Skip to content
New issue

Have a question about this project? Sign up for a free GitHub account to open an issue and contact its maintainers and the community.

By clicking “Sign up for GitHub”, you agree to our terms of service and privacy statement. We’ll occasionally send you account related emails.

Already on GitHub? Sign in to your account

Add support to count commits #80

Merged
merged 5 commits into from Feb 18, 2019
Merged

Add support to count commits #80

merged 5 commits into from Feb 18, 2019

Conversation

@budden
Copy link
Contributor

budden commented Feb 12, 2019

This one is for issue #26 (implement COUNT). So far not all test suites are updated, otherwise it seem to work. Please review when you have time, meanwhile I'll update missing tests in a day or two.

@cloudson

This comment has been minimized.

Copy link
Owner

cloudson commented Feb 13, 2019

That's a great contribution @budden , another one to check. Thanks a lot.

@budden

This comment has been minimized.

Copy link
Contributor Author

budden commented Feb 13, 2019

Now I seem to have touched all test suites.

@cloudson

This comment has been minimized.

Copy link
Owner

cloudson commented Feb 14, 2019

Hey @budden I'm testing your change and the way how we present the information is really good but there is a problem that I mentioned in #26.
For now, gitql has a default limit result and if I type select count(*) from commits it shows the default limit (10 rows).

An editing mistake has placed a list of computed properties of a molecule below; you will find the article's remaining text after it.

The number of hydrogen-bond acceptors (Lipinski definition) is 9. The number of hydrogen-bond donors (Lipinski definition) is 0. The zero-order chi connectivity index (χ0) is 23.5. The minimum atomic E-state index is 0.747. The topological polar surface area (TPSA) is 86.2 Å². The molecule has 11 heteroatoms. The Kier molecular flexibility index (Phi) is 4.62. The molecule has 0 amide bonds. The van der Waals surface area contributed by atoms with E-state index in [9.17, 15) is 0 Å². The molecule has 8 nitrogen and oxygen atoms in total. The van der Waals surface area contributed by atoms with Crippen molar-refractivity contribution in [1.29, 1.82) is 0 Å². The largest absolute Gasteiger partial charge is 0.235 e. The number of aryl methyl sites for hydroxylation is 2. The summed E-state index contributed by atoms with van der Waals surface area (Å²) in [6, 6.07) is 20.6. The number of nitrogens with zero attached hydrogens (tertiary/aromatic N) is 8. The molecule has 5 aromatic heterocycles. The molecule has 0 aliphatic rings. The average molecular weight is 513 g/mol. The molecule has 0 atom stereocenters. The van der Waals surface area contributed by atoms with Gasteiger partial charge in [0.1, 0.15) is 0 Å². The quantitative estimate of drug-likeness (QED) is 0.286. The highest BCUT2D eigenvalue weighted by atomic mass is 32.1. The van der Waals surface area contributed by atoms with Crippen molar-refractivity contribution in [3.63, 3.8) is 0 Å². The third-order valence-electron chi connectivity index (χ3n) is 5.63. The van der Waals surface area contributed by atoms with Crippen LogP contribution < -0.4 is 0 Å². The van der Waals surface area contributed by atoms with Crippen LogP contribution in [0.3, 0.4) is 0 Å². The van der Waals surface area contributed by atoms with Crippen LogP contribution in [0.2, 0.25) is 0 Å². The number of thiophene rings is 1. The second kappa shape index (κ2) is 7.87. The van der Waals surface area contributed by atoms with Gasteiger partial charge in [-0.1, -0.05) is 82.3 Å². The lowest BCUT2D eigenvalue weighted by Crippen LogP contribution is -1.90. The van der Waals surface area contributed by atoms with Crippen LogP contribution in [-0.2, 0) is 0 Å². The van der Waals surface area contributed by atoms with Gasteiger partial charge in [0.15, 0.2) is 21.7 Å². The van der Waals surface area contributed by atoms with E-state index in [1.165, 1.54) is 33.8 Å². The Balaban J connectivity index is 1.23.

My worried here ist that I didn't find a solution beyond a full table scan respecting the way how gitql works (accessing directly git objects), but count the commits in projects like kubernetes would be slow.

How do you see that issue?

@budden

This comment has been minimized.

Copy link
Contributor Author

budden commented Feb 14, 2019

Hi @cloudson , I've read the discussion in the issue and decided to start with simplest yet useful thing.
Haha, kubernetes has 74+k commits :) SO says there is command line to get count "faster", like git rev-list --all --count, see https://stackoverflow.com/questions/677436/how-do-i-get-the-git-commit-count .
If we go this way there are more questions to explore then. For instance, what to do with select count(*) from commits where .... Counting all commits (without where) is just one of use cases, not necessary the most important one. Sorry I have no good PC at hand to check all those things, will do that tomorrow my timezone.
What goes to limit, I don't think it is a bad thing, because count(*) ... limit N would show the right number if N is good enough. This behavior can be changed so that count ignores limit, but current one is regular. That's up to you, I can change it. OTOH I would change default limit to something more useful, like 1000.

@budden

This comment has been minimized.

Copy link
Contributor Author

budden commented Feb 14, 2019

My wrong. In Postgresql and MySQL, limit must not affect the count, because limit applies to the result set, which is always of length 1. The only possible exception is limit 0. So I'll change this one tomorrow.

@cloudson

This comment has been minimized.

Copy link
Owner

cloudson commented Feb 15, 2019

No rush man, we can discuss more before you implement it.

@budden

This comment has been minimized.

Copy link
Contributor Author

budden commented Feb 15, 2019

It takes 3-4 seconds on my hardware to obtain 'count(*) from commits limit 100000' for kubernetes. Do we really need some optimization here?

@budden